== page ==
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Juvenile Drug Treatment Court (JDTC) Guidelines Cross-Site Evaluation Plan

NCJ Number
252719
Date Published
Author(s)
Roger Jarjoura, Michael Dennis, Barbara Estrada, Pam Baumer, Corey Smith, Cori Miles, Steven Belenko, Matthew Hiller, John Carnevale, Erika Ostlie, Raanan Kagan, Juliette Mackin, Shannon Carey
Annotation
This report describes the cross-site evaluation design to be used in determining whether juvenile drug treatment courts (JDTCs) that operate in compliance with 2016 JDTC guidelines produce better participant outcomes than traditional juvenile courts (TJC).
Abstract
The 2016 JDTC Guidelines, whose development was funded by the U.S. Justice Department’s Office of Juvenile Justice and Delinquency Prevention (OJJDP), are based on the findings of a meta-analysis of JDTC; a JDTC systematic research review/qualitative synthesis; a meta-analysis and systematic review of adolescent substance-use treatment research; and a systematic review of the factors that impact the quality of child welfare, public health, and education programs for adolescents. The 2016 JDTC guidelines are an attempt to encourage JDTCs to use more of the practices that “on average” were associated with less recidivism and substance use, as well as to encourage these courts to avoid practices that “on average” were associated with more recidivism and substance use. The current report presents the design of the first cross-site evaluation of the impact of the 2016 JDTC guidelines. The goals of the evaluation are to 1) determine the extent to which it is feasible to implement the 2016 JDTC guidelines and the kinds of adaptations courts make to use them; 2) examine the impact on youth of the JDTC relative to TJC; 3) identify whether there is evidence for some components of the guidelines being more or less important or unimportant; and 4) recommend changes to the guidelines based on the aforementioned analyses. The specific research questions to be answered are outlined, along with the outcomes to be evaluated. The cross-site evaluation involves two parallel studies across 10 sites. The details of the evaluation methodology to be used at each site are included in this report. 9 figures, 3 tables, 45 references, and appended evaluation instruments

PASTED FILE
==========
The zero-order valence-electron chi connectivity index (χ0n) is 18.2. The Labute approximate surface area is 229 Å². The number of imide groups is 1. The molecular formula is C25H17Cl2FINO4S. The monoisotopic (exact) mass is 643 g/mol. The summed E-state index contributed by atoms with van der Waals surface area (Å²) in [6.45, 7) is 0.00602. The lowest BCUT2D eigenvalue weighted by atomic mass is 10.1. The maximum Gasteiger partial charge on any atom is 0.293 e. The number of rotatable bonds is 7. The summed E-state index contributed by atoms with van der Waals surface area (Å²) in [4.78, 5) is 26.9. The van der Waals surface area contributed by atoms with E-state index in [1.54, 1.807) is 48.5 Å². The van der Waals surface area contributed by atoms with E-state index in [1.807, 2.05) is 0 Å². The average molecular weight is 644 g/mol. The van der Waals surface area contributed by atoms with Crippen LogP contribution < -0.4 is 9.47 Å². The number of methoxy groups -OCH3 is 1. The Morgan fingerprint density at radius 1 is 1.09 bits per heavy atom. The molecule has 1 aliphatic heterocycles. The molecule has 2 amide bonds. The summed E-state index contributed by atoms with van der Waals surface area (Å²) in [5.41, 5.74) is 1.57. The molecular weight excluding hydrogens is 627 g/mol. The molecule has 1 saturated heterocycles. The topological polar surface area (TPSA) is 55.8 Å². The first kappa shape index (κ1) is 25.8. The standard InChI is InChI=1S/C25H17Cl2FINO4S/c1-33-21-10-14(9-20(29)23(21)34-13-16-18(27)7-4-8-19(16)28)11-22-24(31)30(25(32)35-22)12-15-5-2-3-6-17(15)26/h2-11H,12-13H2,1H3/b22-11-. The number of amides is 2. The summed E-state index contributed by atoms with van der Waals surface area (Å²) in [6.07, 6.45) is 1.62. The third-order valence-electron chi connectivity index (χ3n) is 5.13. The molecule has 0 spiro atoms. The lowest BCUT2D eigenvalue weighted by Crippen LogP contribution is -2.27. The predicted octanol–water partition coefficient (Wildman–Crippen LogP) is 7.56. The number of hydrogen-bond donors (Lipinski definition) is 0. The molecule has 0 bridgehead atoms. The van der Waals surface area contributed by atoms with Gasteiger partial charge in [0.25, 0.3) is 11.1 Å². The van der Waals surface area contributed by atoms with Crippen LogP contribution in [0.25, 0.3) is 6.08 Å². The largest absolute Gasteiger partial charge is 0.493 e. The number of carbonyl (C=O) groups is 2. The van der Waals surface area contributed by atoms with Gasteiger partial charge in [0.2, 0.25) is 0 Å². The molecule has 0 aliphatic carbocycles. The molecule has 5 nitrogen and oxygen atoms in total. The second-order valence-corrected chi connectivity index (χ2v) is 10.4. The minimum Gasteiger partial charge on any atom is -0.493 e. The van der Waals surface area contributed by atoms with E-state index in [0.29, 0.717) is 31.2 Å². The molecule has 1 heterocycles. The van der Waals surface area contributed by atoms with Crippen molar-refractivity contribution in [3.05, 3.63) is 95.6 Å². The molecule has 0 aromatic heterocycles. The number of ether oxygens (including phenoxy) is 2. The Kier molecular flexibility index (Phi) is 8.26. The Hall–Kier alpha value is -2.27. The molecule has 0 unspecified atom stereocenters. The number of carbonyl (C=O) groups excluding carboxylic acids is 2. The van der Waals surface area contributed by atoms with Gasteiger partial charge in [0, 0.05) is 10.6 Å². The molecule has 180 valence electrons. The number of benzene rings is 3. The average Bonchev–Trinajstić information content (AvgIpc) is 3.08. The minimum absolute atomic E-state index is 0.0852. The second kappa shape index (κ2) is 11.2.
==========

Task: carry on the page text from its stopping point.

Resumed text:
Date Created: March 31, 2019